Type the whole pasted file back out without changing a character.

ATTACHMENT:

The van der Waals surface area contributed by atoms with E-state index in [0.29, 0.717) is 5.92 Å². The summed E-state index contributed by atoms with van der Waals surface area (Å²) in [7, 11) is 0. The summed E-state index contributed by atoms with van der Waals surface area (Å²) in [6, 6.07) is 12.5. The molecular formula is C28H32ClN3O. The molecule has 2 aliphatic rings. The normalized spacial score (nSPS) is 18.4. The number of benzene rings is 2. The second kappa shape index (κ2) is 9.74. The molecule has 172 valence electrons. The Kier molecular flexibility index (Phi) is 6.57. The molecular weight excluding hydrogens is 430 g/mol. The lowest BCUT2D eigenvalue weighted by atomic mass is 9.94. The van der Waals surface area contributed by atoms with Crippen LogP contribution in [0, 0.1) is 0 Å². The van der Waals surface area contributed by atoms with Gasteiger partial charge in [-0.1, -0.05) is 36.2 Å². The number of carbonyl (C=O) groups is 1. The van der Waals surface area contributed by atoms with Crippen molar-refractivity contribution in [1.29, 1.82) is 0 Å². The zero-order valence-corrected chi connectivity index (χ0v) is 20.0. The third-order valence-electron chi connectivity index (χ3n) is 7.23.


The van der Waals surface area contributed by atoms with E-state index in [0.29, 0.717) is 5.92 Å². The summed E-state index contributed by atoms with van der Waals surface area (Å²) in [7, 11) is 0. The summed E-state index contributed by atoms with van der Waals surface area (Å²) in [6, 6.07) is 12.5. The molecular formula is C28H32ClN3O. The molecule has 2 aliphatic rings. The normalized spacial score (nSPS) is 18.4. The number of benzene rings is 2. The second kappa shape index (κ2) is 9.74. The molecule has 172 valence electrons. The Kier molecular flexibility index (Phi) is 6.57. The molecular weight excluding hydrogens is 430 g/mol. The lowest BCUT2D eigenvalue weighted by atomic mass is 9.94. The van der Waals surface area contributed by atoms with Crippen LogP contribution in [0, 0.1) is 0 Å². The van der Waals surface area contributed by atoms with Gasteiger partial charge in [-0.1, -0.05) is 36.2 Å². The number of carbonyl (C=O) groups is 1. The van der Waals surface area contributed by atoms with Crippen molar-refractivity contribution in [1.29, 1.82) is 0 Å². The zero-order valence-corrected chi connectivity index (χ0v) is 20.0. The third-order valence-electron chi connectivity index (χ3n) is 7.23.